"Don't bug me, I'm fishing."
One of the attractions of being at the camp is fishing any time the urge hits you.
Wanna' fish at 2:38 am?
No problem, just step out on the deck and cast a line.
We didn't catch a lot of fish on this visit, but we SAW a lot of fish. The most likely fish to be caught and kept for eating at camp would be the seatrout clan. Early in the morning, seatrout could be seen cruising the camp perimeter hunting the spottail pinfish that clustered around the pilings.
I hope the seatrout had better luck catching pinfish than we did trying to catch seatrout, because mostly, they eluded us.
We did catch some interesting fishes while trying to catch trout though.
Needlefish like the pretty little thing above were omnipresent around the camp. They cruise in schools barely beneath the surface snatching up any small creature that floats past. They are beautiful underwater with their silvery sides flashing and their effortless movement.
This one is just posing for a quick picture and was released unharmed.
Lizardfish like this toothy guy are common in shallow Gulf waters like the area surrounding the camp. They are ambush predators who specialize in lightning fast strikes from their hidden location in the grass or sand.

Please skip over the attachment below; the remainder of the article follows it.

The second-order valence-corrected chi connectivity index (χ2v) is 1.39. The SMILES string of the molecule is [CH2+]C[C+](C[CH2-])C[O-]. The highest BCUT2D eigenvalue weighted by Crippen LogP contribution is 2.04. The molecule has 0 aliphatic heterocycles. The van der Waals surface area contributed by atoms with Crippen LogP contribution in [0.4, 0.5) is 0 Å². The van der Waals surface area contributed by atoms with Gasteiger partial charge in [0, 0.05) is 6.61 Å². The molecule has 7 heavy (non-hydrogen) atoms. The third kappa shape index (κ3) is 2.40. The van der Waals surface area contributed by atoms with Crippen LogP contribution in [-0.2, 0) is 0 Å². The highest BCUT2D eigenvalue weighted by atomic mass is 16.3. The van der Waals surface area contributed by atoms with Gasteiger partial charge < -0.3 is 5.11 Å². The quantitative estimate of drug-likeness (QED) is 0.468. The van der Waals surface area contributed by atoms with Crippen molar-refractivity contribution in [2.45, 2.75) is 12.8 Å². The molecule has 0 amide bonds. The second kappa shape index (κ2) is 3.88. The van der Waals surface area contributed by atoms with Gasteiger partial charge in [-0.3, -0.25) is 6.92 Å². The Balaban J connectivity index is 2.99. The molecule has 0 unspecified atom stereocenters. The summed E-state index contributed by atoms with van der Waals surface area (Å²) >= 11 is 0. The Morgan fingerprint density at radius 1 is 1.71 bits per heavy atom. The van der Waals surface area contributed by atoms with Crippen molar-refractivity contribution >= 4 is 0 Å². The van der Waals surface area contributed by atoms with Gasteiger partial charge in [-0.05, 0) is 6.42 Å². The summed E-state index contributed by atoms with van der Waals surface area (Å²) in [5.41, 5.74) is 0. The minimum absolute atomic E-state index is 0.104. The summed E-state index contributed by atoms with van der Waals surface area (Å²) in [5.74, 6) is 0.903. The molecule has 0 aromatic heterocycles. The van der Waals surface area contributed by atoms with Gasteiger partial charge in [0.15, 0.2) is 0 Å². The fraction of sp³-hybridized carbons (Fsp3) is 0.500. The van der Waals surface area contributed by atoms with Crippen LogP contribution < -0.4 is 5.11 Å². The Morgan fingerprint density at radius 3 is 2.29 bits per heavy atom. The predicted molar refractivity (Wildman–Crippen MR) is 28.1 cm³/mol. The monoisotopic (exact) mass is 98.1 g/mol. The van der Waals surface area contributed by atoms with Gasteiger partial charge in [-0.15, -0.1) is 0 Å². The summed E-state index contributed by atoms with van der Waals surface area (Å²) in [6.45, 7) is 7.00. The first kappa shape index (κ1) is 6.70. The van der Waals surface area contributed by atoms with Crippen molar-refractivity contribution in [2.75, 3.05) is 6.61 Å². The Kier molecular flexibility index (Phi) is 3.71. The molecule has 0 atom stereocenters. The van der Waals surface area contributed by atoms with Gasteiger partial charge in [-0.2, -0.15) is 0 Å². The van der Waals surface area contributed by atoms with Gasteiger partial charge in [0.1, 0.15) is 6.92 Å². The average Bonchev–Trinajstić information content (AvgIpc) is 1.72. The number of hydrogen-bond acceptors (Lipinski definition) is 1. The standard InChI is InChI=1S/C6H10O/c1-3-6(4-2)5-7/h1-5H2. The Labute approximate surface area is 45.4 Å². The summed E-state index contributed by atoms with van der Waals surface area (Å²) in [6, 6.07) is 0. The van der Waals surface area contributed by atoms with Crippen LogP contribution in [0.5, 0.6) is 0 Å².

While snorkeling for scallops last year, I watched a big lizardfish take a pinfish and gulp it down right before my eyes. He zipped out of the grass and grabbed the fish I was watching, adjusted it so the head was pointing inward, and then gulped it down. A big lizardfish is only about 16 inches long, most are smaller, so they may look scary, but lucky for us they are a small fish.
I let this one go after he smiled for the picture.
I couldn't get this cormorant to smile ( or IS he?), but I have a feeling he's laughing at our feeble attempts to catch the fish that he outswims on a regular basis.
Sorry ... I'll go wash my mouth out with soap now ...